Police Recover Guns Used to Kill Elephants (Kenya)
Sebastian Miriti, Kenya News Agency
June 10, 2021
Police in Marsabit have recovered two guns and four rounds of ammunition
suspected to have been used in killing elephants in Hurri Hills, North Horr
Sub-county in Marsabit County in April this year.
Marsabit county Police Commander (CPC) Martin Kibet said the firearms that
included an Ak-47, a Carbine, two magazines and four bullets were recovered
by a multi-agency security team at Rage village in Kalacha location through
the community policing initiative.
Mr. Kibet said in his office during a press briefing that local elders
helped in recovering the weapons that were used in killing two elephants on
April 26, this year for ritual purposes.
The county police commander added that efforts were being made to arrest
the suspects who are reported to have since escaped into a neighbouring
He cautioned locals against engaging in crime, saying the police would
never relent in pursuing those committing crime and especially possession
of illegal firearms.
Mr. Kibet said a bullet head retrieved from one of the carcasses would be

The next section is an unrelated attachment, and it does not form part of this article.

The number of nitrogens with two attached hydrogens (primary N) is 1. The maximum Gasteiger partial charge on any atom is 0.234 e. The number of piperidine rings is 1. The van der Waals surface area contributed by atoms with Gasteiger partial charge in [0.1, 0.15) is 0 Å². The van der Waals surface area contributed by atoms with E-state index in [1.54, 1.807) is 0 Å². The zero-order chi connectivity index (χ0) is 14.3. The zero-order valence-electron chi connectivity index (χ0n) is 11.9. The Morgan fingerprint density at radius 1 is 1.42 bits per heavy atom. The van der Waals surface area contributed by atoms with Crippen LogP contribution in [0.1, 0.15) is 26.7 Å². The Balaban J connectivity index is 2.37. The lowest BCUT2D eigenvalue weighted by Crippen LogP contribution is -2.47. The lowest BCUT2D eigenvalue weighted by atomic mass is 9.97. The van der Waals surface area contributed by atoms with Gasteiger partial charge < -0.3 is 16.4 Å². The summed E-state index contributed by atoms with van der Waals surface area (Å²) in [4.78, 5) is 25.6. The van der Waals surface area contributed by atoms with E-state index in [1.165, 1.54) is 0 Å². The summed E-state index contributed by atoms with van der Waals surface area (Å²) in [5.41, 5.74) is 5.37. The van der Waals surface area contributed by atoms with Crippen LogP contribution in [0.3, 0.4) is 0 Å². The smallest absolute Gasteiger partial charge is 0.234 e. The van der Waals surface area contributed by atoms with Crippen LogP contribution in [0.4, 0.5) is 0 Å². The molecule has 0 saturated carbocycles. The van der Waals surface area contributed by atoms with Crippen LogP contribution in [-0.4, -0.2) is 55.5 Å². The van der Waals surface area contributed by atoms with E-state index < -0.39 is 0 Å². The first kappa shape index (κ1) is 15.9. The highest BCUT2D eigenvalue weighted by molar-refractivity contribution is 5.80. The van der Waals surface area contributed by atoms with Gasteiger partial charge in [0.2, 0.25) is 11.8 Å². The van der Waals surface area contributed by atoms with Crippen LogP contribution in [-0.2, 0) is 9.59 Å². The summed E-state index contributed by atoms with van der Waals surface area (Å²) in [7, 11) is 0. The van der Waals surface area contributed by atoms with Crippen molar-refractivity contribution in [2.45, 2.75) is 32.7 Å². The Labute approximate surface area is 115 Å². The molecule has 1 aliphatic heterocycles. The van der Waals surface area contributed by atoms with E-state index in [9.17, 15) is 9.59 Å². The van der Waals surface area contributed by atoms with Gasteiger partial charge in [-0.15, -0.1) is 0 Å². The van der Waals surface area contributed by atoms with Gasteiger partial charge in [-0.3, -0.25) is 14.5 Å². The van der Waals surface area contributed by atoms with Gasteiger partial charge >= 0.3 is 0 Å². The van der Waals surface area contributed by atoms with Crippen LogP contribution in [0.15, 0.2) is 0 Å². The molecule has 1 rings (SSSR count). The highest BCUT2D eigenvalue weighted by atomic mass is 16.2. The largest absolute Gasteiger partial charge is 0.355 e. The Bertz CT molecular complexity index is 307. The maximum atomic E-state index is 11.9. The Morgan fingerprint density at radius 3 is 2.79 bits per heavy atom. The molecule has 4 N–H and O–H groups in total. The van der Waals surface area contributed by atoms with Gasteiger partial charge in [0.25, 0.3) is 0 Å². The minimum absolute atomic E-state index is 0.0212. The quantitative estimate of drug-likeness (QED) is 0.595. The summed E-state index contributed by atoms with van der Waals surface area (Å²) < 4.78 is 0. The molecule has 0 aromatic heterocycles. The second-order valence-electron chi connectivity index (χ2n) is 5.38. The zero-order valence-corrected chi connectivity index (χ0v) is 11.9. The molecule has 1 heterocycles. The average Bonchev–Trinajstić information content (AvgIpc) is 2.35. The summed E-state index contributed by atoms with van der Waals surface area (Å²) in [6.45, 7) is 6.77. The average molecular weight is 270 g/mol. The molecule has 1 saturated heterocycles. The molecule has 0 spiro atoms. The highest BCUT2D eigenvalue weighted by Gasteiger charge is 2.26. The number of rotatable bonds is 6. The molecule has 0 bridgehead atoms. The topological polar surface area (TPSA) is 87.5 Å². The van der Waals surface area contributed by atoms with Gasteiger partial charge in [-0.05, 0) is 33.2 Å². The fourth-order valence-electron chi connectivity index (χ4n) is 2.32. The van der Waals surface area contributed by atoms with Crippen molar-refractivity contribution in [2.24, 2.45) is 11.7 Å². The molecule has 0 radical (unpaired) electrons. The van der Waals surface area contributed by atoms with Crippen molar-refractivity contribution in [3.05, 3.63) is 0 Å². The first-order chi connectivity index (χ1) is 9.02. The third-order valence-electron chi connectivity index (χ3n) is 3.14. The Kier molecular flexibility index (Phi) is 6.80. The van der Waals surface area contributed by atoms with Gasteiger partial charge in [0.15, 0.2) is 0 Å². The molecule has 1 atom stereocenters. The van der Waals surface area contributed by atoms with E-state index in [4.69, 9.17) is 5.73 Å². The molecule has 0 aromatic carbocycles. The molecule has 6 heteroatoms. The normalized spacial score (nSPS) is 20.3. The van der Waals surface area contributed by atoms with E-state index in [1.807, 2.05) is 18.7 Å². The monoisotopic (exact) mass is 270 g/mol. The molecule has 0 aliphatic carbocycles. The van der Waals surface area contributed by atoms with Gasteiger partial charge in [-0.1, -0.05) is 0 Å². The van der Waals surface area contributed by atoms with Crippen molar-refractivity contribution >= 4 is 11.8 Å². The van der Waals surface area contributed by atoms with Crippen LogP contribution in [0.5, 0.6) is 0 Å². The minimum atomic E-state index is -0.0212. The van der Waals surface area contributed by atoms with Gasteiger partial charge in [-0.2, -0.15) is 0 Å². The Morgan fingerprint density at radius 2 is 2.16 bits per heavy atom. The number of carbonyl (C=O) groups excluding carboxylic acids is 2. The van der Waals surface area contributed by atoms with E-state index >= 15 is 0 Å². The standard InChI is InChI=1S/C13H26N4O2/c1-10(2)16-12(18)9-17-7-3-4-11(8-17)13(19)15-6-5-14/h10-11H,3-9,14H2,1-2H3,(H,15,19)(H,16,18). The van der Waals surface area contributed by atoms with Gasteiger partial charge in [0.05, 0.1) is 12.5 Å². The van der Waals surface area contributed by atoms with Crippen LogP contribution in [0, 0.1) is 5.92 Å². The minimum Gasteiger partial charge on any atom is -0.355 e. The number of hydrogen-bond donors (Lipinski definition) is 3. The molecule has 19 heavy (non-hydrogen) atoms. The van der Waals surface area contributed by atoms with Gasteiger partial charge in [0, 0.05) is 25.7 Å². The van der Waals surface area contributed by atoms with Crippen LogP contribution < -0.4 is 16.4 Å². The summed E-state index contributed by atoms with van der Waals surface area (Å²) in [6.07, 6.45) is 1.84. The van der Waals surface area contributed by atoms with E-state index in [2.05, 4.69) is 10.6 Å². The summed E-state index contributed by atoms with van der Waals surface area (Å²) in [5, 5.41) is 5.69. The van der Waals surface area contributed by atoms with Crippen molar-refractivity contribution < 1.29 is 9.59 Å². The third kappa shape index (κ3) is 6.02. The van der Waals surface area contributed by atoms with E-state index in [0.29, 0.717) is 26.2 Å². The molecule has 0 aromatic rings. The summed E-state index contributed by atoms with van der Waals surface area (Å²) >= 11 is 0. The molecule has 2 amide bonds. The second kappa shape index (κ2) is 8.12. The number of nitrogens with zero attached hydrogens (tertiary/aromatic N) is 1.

subjected to ballistic examination, in order to establish if the recovered
firearms were used in the poaching incident or not.
The Kenya wildlife services (KWS) director in charge of Upper Eastern
region, Captain Robert Obrien said investigations have established that the
poachers killed the jumbos in a bid to acquire the tail and ear pieces for
a cultural fete held on the night of the material day.
Captain Obrien said that the outdated ritual practice was used in certain
pastoralist communities to venerate killers of such animals as heroes.
The director urged residents to shun such beliefs and practices which he
said have been overtaken by events, and do not also match the value of the
elephants and other wild animals like lions, ostriches and the Colobus
monkey that are normally killed for souvenirs.
He added that the service was currently carrying out public awareness
across the county on the importance of conserving and protecting the